Melvin Dwork, 90, is now getting his discharge from the Navy during World War II upgraded to “honorable.” | SLDN.ORG
As the one-year anniversary of Don’t Ask, Don’t Tell (DADT) repeal approaches, we have a great deal to celebrate. Since September 20, 2011, gay, lesbian, and bisexual men and women have been serving in the Armed Forces without fear of being discharged for who they are or who they love. But though the military has implemented open service, discharges that took place under DADT and the prior ban on gay and lesbian service continue to impact the lives of veterans who served under those previous policies.
At Servicemembers Legal Defense Network (SLDN), I hear their stories. Older veterans, discharged during the 1940s, ‘50s, and ‘60s, call seeking help after being discharged for “unfitness” or “unsuitability” and receiving “undesirable” or “other than honorable” discharge characterizations based purely on sexual orientation. Some look to change their discharges to set right a personal injustice or to ensure that the blot on their honor does not live on even after they have passed. Others call when they learn that, in spite of the fact that the regulations under which they were discharged were repealed years ago, they are still prevented from obtaining badly needed medical attention from the Veterans Administration (VA) because of their negative discharge characterizations. Many younger veterans, discharged under DADT, call because they received “general” discharge characterizations when their service merited “honorable” characterizations; as a result, they cannot use their GI Bill and are unable to pay for college.
I’ve talked with unemployed veterans who describe being rejected for jobs after they submit their discharge documents. Some veterans are told directly by their would-be employers that the reentry code or discharge characterization makes hiring them impossible as a matter of that organization’s policy, because the characterization or reentry code they received is associated with misconduct or poor service. In other cases, veterans read between the lines when they notice a drop in an employer’s enthusiasm after seeing the discharge document. They suspect that having a narrative reason for separation that includes phrases like “homosexual act” or “homosexual admission” gives potential employers an unspoken reason to reject them. Even in the absence of perceived discrimination, many people simply object to a separation document labeling them in this way.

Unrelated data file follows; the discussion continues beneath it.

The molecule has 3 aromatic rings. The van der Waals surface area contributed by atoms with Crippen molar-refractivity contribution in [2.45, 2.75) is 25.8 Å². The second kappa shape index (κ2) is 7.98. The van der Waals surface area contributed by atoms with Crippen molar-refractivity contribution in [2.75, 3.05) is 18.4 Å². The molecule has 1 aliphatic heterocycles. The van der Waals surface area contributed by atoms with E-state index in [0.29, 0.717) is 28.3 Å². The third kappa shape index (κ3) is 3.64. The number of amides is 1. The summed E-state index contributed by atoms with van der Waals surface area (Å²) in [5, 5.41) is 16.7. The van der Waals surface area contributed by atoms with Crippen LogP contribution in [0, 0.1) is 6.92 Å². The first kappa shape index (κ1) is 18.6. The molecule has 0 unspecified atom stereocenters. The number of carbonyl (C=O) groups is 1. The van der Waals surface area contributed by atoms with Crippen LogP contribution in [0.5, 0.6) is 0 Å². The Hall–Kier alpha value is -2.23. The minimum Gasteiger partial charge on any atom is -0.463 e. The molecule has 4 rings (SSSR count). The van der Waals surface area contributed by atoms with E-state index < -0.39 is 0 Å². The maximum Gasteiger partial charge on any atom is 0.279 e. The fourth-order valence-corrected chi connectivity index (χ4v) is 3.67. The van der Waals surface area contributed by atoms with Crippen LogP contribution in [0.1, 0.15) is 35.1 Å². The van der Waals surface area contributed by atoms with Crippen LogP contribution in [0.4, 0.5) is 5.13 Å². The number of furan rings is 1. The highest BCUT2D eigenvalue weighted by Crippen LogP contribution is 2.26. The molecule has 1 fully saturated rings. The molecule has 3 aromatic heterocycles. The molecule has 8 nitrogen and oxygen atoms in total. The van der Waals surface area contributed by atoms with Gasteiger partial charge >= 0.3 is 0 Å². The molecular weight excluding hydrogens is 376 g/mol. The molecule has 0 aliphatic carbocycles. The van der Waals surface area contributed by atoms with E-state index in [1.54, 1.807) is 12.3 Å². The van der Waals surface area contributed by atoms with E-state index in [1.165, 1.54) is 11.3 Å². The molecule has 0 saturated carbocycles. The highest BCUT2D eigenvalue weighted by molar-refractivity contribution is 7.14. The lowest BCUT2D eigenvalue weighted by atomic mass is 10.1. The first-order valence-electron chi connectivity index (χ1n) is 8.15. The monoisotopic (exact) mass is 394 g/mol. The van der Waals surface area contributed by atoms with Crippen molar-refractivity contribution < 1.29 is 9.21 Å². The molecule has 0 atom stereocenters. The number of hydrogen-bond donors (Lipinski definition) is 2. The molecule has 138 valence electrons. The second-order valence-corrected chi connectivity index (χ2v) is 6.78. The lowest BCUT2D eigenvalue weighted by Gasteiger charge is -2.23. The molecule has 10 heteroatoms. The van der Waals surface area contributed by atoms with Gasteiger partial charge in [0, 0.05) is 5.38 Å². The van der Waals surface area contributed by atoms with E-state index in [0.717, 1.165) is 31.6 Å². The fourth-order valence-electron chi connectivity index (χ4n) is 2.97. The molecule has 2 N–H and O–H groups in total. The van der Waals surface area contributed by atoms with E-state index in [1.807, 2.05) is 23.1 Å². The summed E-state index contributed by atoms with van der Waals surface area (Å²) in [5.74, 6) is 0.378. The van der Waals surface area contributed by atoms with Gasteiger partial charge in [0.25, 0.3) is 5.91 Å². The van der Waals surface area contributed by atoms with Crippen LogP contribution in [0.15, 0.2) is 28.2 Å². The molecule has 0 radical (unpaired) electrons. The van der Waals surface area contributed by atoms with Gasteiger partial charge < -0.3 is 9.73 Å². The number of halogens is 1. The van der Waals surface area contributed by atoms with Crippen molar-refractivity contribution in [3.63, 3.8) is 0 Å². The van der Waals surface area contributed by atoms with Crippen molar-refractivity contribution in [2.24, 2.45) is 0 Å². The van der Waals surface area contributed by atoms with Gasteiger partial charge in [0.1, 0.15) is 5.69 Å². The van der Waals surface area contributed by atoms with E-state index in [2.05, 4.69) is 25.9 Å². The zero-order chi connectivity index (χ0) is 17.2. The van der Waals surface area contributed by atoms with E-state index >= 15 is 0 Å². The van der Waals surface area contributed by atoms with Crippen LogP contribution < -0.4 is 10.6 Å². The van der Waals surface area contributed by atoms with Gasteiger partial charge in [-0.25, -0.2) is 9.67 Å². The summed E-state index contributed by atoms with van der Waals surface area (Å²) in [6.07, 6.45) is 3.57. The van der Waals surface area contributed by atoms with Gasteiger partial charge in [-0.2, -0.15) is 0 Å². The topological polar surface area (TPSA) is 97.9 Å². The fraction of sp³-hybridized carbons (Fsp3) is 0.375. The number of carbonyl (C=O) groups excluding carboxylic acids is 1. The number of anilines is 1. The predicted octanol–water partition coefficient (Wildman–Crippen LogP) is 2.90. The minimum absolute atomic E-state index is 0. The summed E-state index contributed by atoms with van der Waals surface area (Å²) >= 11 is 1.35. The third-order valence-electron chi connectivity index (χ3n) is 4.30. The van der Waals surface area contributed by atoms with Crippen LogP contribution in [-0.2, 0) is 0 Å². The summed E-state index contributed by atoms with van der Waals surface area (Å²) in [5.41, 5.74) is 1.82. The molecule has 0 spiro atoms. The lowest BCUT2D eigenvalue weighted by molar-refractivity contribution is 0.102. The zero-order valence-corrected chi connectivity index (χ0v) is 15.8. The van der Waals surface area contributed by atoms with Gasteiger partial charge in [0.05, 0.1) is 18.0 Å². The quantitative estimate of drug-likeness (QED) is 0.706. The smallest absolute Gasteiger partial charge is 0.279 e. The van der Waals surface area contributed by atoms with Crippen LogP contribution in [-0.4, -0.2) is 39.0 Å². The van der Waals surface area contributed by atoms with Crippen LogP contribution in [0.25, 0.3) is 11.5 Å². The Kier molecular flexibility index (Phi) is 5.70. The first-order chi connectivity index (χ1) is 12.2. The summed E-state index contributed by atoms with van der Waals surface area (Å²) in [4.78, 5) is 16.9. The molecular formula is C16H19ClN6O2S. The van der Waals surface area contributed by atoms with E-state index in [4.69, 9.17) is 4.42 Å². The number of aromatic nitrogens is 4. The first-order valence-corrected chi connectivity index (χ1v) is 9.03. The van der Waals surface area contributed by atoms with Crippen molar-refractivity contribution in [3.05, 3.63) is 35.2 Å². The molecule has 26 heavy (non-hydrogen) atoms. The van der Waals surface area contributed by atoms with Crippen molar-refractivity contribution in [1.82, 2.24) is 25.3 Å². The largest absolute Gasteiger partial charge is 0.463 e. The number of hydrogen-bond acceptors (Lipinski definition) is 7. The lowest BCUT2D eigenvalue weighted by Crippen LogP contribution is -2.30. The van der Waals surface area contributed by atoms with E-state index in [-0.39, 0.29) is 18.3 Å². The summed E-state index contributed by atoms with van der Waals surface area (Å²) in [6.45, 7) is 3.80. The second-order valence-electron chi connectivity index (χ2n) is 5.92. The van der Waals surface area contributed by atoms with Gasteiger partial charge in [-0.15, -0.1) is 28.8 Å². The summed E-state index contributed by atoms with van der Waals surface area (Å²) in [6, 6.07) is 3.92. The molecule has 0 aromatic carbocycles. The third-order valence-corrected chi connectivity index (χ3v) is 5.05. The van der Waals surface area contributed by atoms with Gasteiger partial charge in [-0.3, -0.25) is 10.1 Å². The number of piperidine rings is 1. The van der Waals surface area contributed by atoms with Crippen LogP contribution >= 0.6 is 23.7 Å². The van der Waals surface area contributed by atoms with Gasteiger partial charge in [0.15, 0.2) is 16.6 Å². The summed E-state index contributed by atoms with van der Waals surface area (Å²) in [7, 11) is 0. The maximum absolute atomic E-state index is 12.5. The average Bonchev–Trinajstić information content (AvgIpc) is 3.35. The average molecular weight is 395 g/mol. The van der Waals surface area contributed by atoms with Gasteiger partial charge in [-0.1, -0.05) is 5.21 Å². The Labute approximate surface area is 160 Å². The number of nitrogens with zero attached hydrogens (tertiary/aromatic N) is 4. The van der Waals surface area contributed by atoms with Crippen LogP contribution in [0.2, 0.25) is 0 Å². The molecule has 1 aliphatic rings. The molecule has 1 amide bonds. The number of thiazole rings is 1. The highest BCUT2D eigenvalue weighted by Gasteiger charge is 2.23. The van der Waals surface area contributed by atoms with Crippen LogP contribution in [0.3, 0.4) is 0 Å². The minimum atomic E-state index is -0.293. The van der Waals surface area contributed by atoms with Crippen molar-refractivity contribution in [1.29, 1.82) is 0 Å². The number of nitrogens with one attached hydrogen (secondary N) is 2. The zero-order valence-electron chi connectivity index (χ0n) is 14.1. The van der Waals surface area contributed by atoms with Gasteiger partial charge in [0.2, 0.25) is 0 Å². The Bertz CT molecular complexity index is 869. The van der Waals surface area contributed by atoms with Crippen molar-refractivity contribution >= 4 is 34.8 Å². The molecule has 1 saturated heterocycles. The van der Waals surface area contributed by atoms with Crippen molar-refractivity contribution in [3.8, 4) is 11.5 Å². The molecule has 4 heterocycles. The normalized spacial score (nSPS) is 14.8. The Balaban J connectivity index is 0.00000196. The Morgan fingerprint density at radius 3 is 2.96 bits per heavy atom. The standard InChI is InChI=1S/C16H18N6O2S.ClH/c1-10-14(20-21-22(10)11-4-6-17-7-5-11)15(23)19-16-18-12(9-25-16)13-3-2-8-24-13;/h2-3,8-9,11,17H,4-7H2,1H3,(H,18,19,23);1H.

Fortunately, there is a remedy. Each branch of the Armed Forces maintains review boards that consider requests for changes to the discharge records of veterans. In the past, those discharged on the basis of sexual orientation were able to upgrade their discharge characterizations in limited circumstances, but other aspects of their records would remain unchanged. Since DADT’s repeal, the Department of Defense has issued guidance that offers qualifying veterans broader standards for upgrading their discharge characterizations to “honorable.” In addition, veterans may change their reentry codes to favorable classifications and replace their narrative reasons for separation with sexual-orientation-neutral phrases. Those who qualify can apply for these changes even if they attempted to upgrade their records before the repeal and were rejected. At SLDN, we provide free and direct legal services to help veterans make these changes to their records, and thereby overcome the barriers and personal indignities that their separation documents have created for them in civilian life.
Melvin Dwork during his World War II Navy service.
When we gather in New York City on September 18 to celebrate the one-year anniversary of repeal, we will pay tribute to one such veteran –– Melvin Dwork. Mr. Dwork, now 90 years old, was discharged during World War II and only last year, with SLDN’s help, was he able to right a decades-old wrong; he is set to receive a retroactive upgrade of his discharge to “honorable.” With it, he will be able to qualify for much-needed VA benefits. It’s for him –– and the countless others like him –– that we must continue to fight until the mission is complete. And proceeds from the September 18 event will go, in part, to doing just that.
If you are a veteran interested in upgrading your discharge paperwork pursuant to the repeal of Don’t Ask, Don’t Tell, contact SLDN at 202-328-3244 or visit sldn.org to learn more and set up a free legal consultation. To attend the event in New York City to support these efforts, visit sldn.org/intrepid2012.
Kulsoom Naqvi is a staff attorney at Servicemembers Legal Defense Network (sldn.org).